OMAD tends to increase levels of HGH (Human Growth Hormone). This is one of the beneficial consequences of the reduction of insulin secretion. The HGH hormone is produced by the pituitary gland. As its name implies, it spurs the growth of children and adolescents. Beyond that, it also plays a key role in regulating body composition, particularly bone and muscle growth, as well as improving sugar and fat metabolism (5). Any form of fasting will tend to increase the production of HGH. In this sense, OMAD represents one more potential string to our bows.

Assists Weight Loss

Intermittent Fasting, of which OMAD is just one form, is a highly effective tool if one desires to lose weight. Although I caution about the need to ensure sufficient calorie intake, in practice employing OMAD as your main eating style will almost inevitably lead to some degree of reduction. It’s hard to eat that much in one go.

Beyond this, though, OMAD is an almost sure-fire way to put the body into ketosis. This will mean that, over time, it is a great way to burn that excess fat that so many of us carry.

Stimulates Ketosis

Simply because on OMAD you will not be eating for something like 23 hours of the day, you are more or less certain to enter a state of ketosis. This will be the case even if the meal you have consists largely of carbs. The latter will not last for more than a few hours, especially if you are exercise or otherwise busy. Hence the body will have to resort to ketones to get through the day.

There are many benefits to being in ketosis (2). OMAD is one of the quickest ways to achieve this state. Because of ketosis, the follower of OMAD is likely to lose weight even if their calorific intake remains the same. To put it simply, ketosis burns through the body’s fat stores.

OMAD Promotes Autophagy

Autophagy is an intra-cellular house cleaning process that allows the cell to recycle debris that collects over time. Without autophagy, this debris would just build up and up. Eventually, it would render the cell very inefficient. It can even lead to apoptosis, or cellular death.

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Autophay and Fasting book

The process of autophagy , generally speaking, only commences once the body has finished processing incoming nutrients and matter from the food we eat. If we are constantly eating, as many of us do in this day and age, the body never gets a chance to start autophagy.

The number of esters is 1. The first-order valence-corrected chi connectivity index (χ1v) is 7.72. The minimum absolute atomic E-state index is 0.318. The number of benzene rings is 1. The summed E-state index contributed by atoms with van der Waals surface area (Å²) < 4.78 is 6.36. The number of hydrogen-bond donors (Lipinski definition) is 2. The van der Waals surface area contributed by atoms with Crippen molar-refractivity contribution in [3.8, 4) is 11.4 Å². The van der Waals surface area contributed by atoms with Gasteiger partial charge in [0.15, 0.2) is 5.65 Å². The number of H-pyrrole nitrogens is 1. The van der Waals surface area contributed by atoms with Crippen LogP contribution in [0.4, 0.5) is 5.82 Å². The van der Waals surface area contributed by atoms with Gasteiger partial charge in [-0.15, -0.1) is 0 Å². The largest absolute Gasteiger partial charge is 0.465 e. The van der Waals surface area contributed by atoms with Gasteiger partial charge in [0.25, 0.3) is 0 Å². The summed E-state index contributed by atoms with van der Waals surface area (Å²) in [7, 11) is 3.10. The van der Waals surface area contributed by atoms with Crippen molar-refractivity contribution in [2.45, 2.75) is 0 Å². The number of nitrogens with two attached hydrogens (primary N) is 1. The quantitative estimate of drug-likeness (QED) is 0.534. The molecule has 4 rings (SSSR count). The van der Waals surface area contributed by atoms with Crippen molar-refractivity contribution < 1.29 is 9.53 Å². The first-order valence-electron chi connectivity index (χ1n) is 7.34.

In terms of healthy longevity, autophagy is very much something that we should be keen to take advantage of. OMAD is a very effective approach in this regard. It leaves the body plenty of time to perform its autophagic duties.

Protects the Heart

The OMAD style of fasting helps to improve the health of your heart in a number of ways. For example, It can reduce oxidative stress and inflammation. Our understanding of the causes heart disease has evolved greatly over recent years. The paradigm is shifting away from a misplaced emphasis on cholesterol and towards realising that inflammation within the body plays a very significant role.

OMAD also helps to improve the health of your mitochondria. These generate energy within the cell; they can be thought of, in simplified terms at least, as cellular batteries. If these are healthy, we will have more energy available to us and our bodies will work more efficiently.

Confining your eating to just one meal a day will also help to reduce levels of triglycerides and insulin in the bloodstream. Also, weight and blood pressure will tend to be lowered. This list is by no means exhaustive, the benefits of OMAD in relation to heart health are manifold

Brain and Cognition Benefits

As I have written in previous blogs, intermittent fasting tends to increase BDNF (Brain-Derived Neurotrophic Factor) and neurogenesis (3), (4). This implies that your brain and cognition, in general, can improve over time with the correct approach and lifestyle. OMAD can be a fundamental part of that lifestyle.

Cognitive Enhancement Book

BDNF aids the brain in the process of creating an environment wherein new neuronal connections are promoted. The myelin sheaths that protect the dendritic connections between neurons will also be protected by the activity of BDNF. It is also part of the process of neurogenesis, something that was thought impossible only a few years back.